Enzymes catalyzing interconversion of nucleoside monophosphates are also present as exemplified by adenylosuccinate lyase (1, 2, 5), an enzyme that catalyzes the formation of AMP from adenylosuccinate. If LUCA was able to capture the main bases or nucleosides from its surroundings, interconversion of the nucleotide pathway would not be strictly needed. The presence of a ribonucleotide reductase (46) points to the possibility of the LUCA transforming ribonucleotides into the corresponding deoxyribonucleotides; the occurrence of both RNA and DNA could then be suggested from the sole existence of this enzyme.

Ancient CATH superfamilies involved in DNA synthesis, repair, ligation, and modification are represented in LUCA (47–58) (Leipe 1999). Also, domains related to the synthesis of RNA and DNA transcription are also well represented (60–64). Particularly abundant are domains related to the ribosomal particle, to protein synthesis, and with aminoacyl-tRNA synthetases (65–112). Also noteworthy is the occurrence of proteins with characteristic chaperones (114, 117, 130) or with peptidyl-propyl isomerase activity (120).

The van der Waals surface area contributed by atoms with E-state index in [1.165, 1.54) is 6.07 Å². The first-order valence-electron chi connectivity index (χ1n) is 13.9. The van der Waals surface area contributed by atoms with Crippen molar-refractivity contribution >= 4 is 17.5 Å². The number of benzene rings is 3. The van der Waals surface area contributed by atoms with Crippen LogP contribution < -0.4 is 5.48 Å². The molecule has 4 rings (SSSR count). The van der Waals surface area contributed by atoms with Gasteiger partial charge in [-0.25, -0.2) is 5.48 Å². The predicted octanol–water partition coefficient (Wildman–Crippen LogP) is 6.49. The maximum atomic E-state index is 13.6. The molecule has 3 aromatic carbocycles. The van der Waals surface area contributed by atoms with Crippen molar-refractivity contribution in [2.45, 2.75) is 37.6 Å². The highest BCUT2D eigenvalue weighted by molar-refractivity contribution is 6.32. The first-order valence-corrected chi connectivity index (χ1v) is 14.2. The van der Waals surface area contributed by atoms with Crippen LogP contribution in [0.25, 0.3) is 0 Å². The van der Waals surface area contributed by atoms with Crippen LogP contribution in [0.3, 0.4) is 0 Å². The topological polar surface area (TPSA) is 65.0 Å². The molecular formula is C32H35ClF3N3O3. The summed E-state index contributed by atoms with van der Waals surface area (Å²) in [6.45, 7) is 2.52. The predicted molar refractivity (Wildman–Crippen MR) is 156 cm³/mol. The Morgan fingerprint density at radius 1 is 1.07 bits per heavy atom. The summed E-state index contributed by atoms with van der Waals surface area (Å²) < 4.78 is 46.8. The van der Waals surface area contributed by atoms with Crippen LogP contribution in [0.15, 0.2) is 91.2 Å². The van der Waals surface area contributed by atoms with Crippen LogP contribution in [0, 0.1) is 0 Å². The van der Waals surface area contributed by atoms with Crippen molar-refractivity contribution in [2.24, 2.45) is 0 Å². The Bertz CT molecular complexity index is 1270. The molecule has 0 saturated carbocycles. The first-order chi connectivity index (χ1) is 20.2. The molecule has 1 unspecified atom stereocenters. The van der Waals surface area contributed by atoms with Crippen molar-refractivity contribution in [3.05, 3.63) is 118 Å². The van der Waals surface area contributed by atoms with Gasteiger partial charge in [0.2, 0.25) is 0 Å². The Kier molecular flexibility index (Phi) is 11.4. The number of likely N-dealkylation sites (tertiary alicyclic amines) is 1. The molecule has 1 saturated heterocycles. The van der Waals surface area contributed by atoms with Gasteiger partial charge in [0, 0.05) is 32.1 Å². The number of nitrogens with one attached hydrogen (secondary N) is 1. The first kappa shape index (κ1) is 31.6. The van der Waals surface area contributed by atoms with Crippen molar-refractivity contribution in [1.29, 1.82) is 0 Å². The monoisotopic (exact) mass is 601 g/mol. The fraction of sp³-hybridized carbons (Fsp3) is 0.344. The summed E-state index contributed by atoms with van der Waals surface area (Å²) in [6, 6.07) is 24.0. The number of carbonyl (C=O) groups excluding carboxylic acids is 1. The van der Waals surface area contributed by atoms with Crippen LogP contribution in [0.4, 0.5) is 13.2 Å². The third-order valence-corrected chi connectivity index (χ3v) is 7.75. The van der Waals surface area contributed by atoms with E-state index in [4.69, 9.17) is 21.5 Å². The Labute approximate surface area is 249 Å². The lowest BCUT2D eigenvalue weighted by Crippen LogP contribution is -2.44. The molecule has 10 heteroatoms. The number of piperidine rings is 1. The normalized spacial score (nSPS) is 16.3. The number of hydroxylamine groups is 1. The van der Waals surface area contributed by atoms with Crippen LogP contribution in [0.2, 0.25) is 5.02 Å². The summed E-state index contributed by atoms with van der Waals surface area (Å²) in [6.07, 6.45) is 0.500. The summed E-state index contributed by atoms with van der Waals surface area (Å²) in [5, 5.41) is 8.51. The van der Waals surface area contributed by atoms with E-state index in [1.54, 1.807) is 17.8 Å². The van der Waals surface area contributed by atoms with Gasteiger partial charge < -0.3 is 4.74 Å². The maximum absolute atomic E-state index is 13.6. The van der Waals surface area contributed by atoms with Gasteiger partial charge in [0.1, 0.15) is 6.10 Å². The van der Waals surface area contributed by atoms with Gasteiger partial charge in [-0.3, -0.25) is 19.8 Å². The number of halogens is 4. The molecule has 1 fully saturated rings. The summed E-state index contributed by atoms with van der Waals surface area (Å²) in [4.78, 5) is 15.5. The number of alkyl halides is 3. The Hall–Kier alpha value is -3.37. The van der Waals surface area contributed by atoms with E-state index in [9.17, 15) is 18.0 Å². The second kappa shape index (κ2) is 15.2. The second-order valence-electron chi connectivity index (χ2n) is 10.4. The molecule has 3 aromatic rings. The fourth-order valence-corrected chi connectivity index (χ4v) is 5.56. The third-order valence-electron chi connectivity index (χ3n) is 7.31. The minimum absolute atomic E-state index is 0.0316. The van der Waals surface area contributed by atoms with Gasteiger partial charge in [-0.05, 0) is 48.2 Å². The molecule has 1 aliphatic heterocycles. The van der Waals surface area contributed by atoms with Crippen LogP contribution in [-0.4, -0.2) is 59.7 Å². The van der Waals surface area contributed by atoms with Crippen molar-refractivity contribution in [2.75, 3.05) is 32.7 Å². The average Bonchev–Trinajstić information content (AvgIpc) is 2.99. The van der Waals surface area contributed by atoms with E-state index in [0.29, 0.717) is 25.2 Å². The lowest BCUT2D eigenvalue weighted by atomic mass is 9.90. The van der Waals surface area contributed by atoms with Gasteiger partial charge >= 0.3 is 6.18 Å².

There are also domains involved in the transfer of methyl (23, 25, 38, 42) and NH3 groups (16, 131) and in the interconversion of amino acids (40, 45, 116).

Finally, there are groups of activities related to membranes and cell wall biogenesis (6, 19, 22, 121, 122, 129, 133), transduction of protein-protein signals and gene regulation (37, 59, 118, 124, 134), protein signal recognition for protein transport (113, 115), cell division (127), electron transport (9, 17, 42, 43, 119, 126), and ATP synthase (4, 7).

From the metabolic and functional properties of the universal ancient families described above, it can be inferred that the hypothetical LUCA was endowed with important functional properties such as synthesis of DNA, RNA, or proteins probably similar to those actually operating in bacteria.